Kabir: PRS Legislative initiated LAMP Fellowship a few years back. Any Indian citizen with an undergraduate degree and below the age of 25 years can apply for the program.

Application forms are uploaded on the PRS website where one is required to provide their Curriculum Vitae, a State of Purpose. an essay on a policy issue along with few other details. These applications go through a filter process and candidates selected proceed to the interview level. A panel of PRS team, ex-lamp fellows and a policy analyst conducts the interview.

After the interview, you wait and if you managed to convince the panel about your passion for policy work and commitment towards it, an email congratulating you will pop up in your account.

RW: What makes a perfect application?

Kabir: Nothing! There is no such thing as a perfect application as there is always a scope of improvement. However, anyone interested in this fellowship should choose a particular policy topic of their interest and follow it diligently on regular basis.

With this, the applicant will have no problem with the policy essay. Interviewers are smart people, they know if the essay is backed with a 6 hour or 6 months research.

For the statement of purpose, LAMP is not like foreign admissions where people have to run around to experts or play around with words. They need people who enjoy working on policy related issues and want to do something for the country. Just have it clear in your mind about why you want to work with the MP and express it clearly. Interviewers will take care of the rest.

Also, Indian Express, The Hindu and Pratiyogita Darpan are your best friends in this journey!

RW: How was the interview, the questions and your replies?

Kabir: All my interviews are like Roadies Interviews! I have a list of achievements of not making it to two corporate law firms despite of a decent CV. Here also, four people interviewed me. The interview revolved around the following categories:

i)          Parliamentary procedures

ii)         Recent Legislations or pending bills

iii)        Current affairs (International and Indian politics)

iv)        HR questions for e.g. If I was assigned to an MP who I did not politically agree with etc.

v)         Research projects and publications

I do not think I am in a position to judge my replies, as I was really nervous. After my interview, I kept coming up with better replies in my mind. However, now I can say, as long as one’s thorough with the research and preparation, its all good. Nothing to worry!

RW: What are your plans after this?

Kabir: The fellowship has just started so I do not wish to think about the plans after this (primarily because it worries me!). However, it is certain that I wish to study more in future. What I wish to study, I am not clear about. I have deferred my admission at Maurer School of Law for Masters in Law where I was an exchange student in 2013 for next year, so that’s a possibility.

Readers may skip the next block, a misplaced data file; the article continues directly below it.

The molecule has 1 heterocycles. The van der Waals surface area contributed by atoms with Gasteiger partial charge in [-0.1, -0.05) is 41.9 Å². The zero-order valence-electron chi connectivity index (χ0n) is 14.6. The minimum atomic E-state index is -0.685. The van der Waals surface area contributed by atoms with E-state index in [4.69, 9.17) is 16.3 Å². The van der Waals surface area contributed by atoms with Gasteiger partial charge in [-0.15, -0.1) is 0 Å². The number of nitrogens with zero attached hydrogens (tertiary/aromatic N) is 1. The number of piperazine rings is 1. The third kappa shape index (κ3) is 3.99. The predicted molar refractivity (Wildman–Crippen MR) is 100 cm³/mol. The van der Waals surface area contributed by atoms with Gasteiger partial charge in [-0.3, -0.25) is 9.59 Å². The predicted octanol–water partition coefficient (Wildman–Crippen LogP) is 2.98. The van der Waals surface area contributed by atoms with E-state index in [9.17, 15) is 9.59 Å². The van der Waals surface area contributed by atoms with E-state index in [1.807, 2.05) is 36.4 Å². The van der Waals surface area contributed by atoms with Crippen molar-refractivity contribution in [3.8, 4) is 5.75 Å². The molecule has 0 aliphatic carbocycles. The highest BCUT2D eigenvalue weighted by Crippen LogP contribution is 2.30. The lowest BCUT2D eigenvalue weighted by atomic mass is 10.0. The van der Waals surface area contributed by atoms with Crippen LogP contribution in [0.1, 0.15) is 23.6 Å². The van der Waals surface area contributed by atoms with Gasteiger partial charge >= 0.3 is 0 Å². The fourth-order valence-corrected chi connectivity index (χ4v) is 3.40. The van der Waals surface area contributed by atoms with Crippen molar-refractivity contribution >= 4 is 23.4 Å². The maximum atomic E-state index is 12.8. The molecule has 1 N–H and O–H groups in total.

As a law student, I really wish to try my hand at Litigation for at least an year, even if I don’t pursue it. I strongly believe that one can learn the nuts and bolts of real law only by running around in the Courts and not in fancy cubicles.

In the long run, I wish to get into public domain and do something for the country. It may sound far fetched to a lot of people but I wish to sit in those green or red seats representing and debating the welfare of my country.

The goal is clear but I still have to decide which road to take. It can be business, litigation, policy, corporate law etc.

RW: What would be your career advice to law students?

Kabir: You’ve chosen to spend 5 or 3 years for this profession, I am sure you will have a reason for it. If you’re truly passionate about becoming a corporate lawyer or an outstanding litigator (or a civil rights activist)- go ahead, there’s nothing stopping you!

However, if you’ve chosen a path watching Harvey Spectar or Denny Craine, then you really need to wake up! Corporate Law is not like that nor is litigation. Both of them require a lot of hard work and expensive suits do not come immediately.

Also if you’re doing this just for the pay cheque and not out of your passion, then you’re not being fair to yourself. A batch mate from JGLS who’s a Teach for India Fellow (Sachin Bangalore) told me once- “What career path would you choose if money was not a factor for consideration?”

I think all law students need to ask this question to themselves to know what they really want in life. Warning- the answers can be really surprising!

Also don’t be afraid to try the unexplored fields. Remember Robert Frost- Take the less travelled road and you never know, it may make all the difference!

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Comments Till Now

  1. Anonymous says:

    It was 26 for this year. The revised age limit will be 25 as informed during the training session.

  2. InGodWeTrust says:

    Is the minimum age for eligibility 26 years?